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High-performance coating helps stamper fight downtime

December 7, 2004

Depending on the severity of the application, some stamping dies require frequent reconditioning or recoating. However, some coating processes are done at such high temperatures that the dies become distorted and unuseable, requiring further regrinding. Omni Mfg. encountered this problem in stamping a heavy-duty hinge. It then discovered FortiPhy UltraEndurance™ from Phygen Inc., which increased the hit count on its dies from 20,000 to 200,000 between recoatings. The coating is applied at a relatively low temperature, so distortion is not a factor.

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Racing against the clock

December 7, 2004

Prince Industries Inc., a contract manufacturer of CNC machined components, branched out into CNC fabricated components several years ago when it purchased two turret punch presses, a plasma machine, and a laser with manual loading and unloading. These machines were quickly overburdened with the growing workload, so the company sought a more modern laser with automated material handling.

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Providing a comfortable, safe environment for workers with disabilities

December 7, 2004

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Editor's Note: Much of the following information was taken from a U.S. Department of Justice comprehensive list of questions and answersabout the Americans With Disabilities Act.Does your company have 15 or more employees? If so, it must comply with the Americans With Disabilities Act (ADA) that...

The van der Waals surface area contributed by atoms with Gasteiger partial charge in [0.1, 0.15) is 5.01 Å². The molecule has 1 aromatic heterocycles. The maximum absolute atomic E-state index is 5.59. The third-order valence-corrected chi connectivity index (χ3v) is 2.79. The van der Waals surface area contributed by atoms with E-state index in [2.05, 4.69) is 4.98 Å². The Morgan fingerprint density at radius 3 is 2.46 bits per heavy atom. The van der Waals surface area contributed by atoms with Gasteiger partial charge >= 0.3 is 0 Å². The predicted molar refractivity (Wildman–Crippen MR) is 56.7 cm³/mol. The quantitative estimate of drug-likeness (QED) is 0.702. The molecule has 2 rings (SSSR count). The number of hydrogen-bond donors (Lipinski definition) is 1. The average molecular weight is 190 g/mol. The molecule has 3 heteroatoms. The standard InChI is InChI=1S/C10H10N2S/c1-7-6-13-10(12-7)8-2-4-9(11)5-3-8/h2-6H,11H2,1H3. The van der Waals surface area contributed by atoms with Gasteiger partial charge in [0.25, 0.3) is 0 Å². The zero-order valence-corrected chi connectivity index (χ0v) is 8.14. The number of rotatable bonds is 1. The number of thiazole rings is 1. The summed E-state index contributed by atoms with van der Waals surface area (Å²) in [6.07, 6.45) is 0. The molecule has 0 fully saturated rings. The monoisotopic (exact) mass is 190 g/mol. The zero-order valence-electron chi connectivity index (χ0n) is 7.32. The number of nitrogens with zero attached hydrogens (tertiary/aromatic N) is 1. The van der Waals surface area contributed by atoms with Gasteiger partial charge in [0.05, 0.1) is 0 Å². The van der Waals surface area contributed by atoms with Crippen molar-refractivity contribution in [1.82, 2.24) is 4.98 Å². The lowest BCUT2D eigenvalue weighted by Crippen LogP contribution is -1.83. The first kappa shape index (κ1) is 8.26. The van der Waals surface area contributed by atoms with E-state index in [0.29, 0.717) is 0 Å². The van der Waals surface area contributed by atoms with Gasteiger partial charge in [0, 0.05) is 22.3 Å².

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Wise words from the mountaintop—Part 12

December 1, 2004

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Editor's Note: This is the twelfth episode in a mountaintop dialogue that Gerald has been having with a "wise business guru." They have been talking about establishing a continuous improvement program."Continuous improvement," I grumbled. There are excellent books on this topic and I have read a...

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U.S. manufacturing – A look at the future work force and its needs

November 9, 2004

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When I entered the manufacturing work force more than 34 years ago, the work environment, work force, and the future of U.S. manufacturing looked a whole lot different.

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Weld repair—Analyze the failure before attempting the repair

November 9, 2004

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When something breaks, you acknowledge the shock, scratch your head, take stock of the situation, and look for the fastest way to repair the item and put it back into operation. The pressure to repair quickly is understandable, but common sense suggests stopping for a moment and trying to understand what caused the break before attempting the repair.

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A tribute to veterans

November 9, 2004

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Editor's Note: The U.S. remembers its armed forces' veterans twice each year— Memorial Day in May and Veterans Day in November. In this article, Marty Rice, a reader-favorite author on thefabricator.com, pays tribute to veterans and describes how one metal sculptor chose to represent an important part of a serviceman's or — woman's life.